Even if you know the person in real life, it’s really just a situation to avoid completely as it isn’t worth any potential relationship fallout from a split-second wrong decision. Basically, just keep your account and progress to yourself. It will feel that much sweeter when you achieve your goals all by yourself too. I promise.

Using Jagex Accounts

Jagex has been pushing for its players to take up their latest account security option Jagex Accounts. There are multiple reasons why doing so is a logical decision, including many security benefits.

Two Factor Authentication (2FA)

2FA was mentioned above and the basics of how it benefits an account still stand. The only difference between the previously mentioned 2FA and Jagex Accounts 2FA is that unlike the former, this one is mandatory. When you create your Jagex Accounts, you will need to set up 2FA to access it. It is no longer an optional security measure.

A More Complex Password

When you have a Jagex Account, you can incorporate a broader variety of letters, numbers, and special characters into your passwords, which in turn makes them more secure.

You can use the following:

  • All letters in lowercase and uppercase.
  • All numbers
  • All special characters

Backup Codes

When you are working with 2FA and more complex passwords, there is always the chance that one may forget some of the more complex details. Having a Jagex Account means that you can generate backup codes that you can stash away just in case you get into such a situation. Just make sure that you do not lose those as well!


When you have a Jagex Account, you will be notified each time that your account logs into RuneScape. Which may seem like a lot, but also allows you to see any potential log ins that did not come from you. Also, whenever account details are altered, you will receive an email informing you of such.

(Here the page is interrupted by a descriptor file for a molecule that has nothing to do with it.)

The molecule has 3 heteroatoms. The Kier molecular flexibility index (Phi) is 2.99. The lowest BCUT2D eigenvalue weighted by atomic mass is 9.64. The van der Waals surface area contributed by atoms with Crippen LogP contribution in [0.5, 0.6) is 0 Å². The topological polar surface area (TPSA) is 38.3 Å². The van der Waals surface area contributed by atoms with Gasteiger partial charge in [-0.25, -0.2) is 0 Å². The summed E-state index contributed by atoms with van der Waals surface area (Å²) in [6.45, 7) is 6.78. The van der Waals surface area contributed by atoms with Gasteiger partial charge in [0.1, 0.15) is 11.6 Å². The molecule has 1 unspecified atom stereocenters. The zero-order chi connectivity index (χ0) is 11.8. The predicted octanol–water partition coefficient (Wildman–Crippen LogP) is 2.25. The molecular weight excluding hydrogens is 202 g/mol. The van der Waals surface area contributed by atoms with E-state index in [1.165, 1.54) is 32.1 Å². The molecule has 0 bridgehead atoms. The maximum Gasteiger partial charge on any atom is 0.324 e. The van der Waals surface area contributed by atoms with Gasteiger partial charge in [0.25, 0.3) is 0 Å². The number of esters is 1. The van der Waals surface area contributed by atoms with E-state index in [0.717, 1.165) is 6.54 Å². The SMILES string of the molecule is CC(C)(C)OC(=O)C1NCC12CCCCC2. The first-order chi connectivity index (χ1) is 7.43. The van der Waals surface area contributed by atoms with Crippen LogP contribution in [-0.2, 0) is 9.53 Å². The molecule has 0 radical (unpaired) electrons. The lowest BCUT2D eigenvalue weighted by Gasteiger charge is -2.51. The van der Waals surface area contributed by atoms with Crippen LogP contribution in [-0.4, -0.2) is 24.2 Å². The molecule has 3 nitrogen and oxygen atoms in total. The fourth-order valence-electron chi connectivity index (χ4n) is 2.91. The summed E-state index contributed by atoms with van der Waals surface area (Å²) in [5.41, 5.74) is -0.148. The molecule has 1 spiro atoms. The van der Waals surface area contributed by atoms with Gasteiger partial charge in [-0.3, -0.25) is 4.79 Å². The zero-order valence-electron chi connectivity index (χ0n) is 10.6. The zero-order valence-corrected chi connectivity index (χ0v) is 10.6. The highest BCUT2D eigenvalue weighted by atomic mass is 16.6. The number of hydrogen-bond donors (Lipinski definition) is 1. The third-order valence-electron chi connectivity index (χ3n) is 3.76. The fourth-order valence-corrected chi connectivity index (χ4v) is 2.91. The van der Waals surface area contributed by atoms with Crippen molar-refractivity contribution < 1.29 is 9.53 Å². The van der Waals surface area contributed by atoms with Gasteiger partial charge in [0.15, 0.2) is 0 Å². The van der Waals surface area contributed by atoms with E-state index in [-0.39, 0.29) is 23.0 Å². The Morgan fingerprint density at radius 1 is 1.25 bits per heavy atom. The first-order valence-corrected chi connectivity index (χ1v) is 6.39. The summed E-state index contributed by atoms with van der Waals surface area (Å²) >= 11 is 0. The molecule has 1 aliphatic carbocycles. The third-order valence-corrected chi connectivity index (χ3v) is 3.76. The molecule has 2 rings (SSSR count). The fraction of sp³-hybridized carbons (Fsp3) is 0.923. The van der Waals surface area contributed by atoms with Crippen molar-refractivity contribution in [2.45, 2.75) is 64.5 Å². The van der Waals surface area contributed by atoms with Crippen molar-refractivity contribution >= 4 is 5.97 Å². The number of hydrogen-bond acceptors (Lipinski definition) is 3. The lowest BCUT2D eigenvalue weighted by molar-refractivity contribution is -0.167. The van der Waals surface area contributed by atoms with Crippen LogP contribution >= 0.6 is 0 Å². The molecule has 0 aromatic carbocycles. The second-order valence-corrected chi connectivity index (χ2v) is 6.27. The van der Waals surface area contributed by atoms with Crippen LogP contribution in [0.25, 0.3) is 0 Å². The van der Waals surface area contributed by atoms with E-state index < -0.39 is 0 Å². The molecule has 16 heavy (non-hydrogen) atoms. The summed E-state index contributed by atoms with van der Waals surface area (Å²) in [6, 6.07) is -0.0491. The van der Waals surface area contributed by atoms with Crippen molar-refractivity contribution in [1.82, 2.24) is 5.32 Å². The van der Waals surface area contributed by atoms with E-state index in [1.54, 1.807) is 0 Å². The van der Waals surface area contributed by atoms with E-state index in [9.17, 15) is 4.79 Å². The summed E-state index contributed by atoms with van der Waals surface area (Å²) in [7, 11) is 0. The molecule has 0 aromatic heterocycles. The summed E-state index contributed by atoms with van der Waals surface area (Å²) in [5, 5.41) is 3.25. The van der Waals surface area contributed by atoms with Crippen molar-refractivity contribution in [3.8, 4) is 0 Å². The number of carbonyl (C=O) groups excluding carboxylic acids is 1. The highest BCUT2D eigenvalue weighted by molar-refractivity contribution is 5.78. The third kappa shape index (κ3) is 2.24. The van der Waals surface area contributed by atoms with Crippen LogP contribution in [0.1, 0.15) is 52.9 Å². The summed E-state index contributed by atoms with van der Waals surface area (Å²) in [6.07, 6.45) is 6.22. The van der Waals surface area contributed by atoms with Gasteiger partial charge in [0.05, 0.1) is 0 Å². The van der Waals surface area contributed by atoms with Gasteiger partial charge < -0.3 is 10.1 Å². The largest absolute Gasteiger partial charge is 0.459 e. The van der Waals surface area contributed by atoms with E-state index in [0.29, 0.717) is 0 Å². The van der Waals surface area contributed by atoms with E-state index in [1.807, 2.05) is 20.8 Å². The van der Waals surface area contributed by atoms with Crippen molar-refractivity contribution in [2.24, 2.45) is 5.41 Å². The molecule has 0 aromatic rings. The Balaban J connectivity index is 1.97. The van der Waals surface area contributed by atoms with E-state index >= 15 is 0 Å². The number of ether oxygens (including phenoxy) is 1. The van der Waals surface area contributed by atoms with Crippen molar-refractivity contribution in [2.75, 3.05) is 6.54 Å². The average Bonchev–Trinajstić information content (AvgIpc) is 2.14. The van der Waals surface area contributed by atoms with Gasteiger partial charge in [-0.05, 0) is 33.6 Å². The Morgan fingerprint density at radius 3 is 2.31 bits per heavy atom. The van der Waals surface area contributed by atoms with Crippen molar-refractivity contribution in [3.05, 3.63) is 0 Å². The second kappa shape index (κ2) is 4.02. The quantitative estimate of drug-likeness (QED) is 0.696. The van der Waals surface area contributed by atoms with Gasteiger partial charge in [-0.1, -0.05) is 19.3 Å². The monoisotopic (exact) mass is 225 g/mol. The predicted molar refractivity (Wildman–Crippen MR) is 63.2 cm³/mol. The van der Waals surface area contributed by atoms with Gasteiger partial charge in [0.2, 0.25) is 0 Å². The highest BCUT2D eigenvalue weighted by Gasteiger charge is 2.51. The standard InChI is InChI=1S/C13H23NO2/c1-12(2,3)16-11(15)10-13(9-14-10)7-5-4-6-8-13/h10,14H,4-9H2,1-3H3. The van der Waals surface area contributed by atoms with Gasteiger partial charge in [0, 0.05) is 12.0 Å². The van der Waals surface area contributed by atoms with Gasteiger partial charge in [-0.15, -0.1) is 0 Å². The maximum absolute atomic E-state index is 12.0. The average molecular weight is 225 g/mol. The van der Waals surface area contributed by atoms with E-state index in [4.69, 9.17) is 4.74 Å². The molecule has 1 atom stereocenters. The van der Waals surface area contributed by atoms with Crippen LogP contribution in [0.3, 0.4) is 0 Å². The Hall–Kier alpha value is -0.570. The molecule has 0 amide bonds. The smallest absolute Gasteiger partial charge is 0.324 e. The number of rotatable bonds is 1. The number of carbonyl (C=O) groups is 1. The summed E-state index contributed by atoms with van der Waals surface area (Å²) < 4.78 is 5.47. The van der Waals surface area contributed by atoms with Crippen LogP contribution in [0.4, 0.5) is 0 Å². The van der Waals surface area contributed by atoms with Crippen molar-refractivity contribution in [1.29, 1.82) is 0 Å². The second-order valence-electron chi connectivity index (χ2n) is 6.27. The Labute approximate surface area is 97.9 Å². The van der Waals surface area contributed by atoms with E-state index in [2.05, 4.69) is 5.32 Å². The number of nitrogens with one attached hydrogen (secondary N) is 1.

When utilizing the above safety precautions, your account will be as safe as it could possibly be. If you’re unsure if you have the above active on your account, now is a good time to go back and check. It may take a few minutes, but that is nothing compared to potentially losing hundreds or even thousands of in-game hours to an unsavory individual.

About the Author

Priscilla Wells

Priscilla is both the weekend editor and a freelance writer at Prima Games. She began working at Prima Games in early 2023. Prior to this, she spent nine years writing for both her own personal gaming blog, and other related websites. Priscilla has grown up playing video games, and most often plays her PS5 and Nintendo Switch consoles. You can find her playing Final Fantasy XIV, RuneScape, Pokemon GO, or lost in the latest RPG to release. She is an Australian living in the United States with her American husband, three children, and her Basset Hound. Before moving to the United States, Priscilla obtained a Bachelors of Secondary Education majoring in English and Japanese Language. This allowed her to teach English and Japanese in a high school setting. You can follow her on Twitter/X at @Cilllah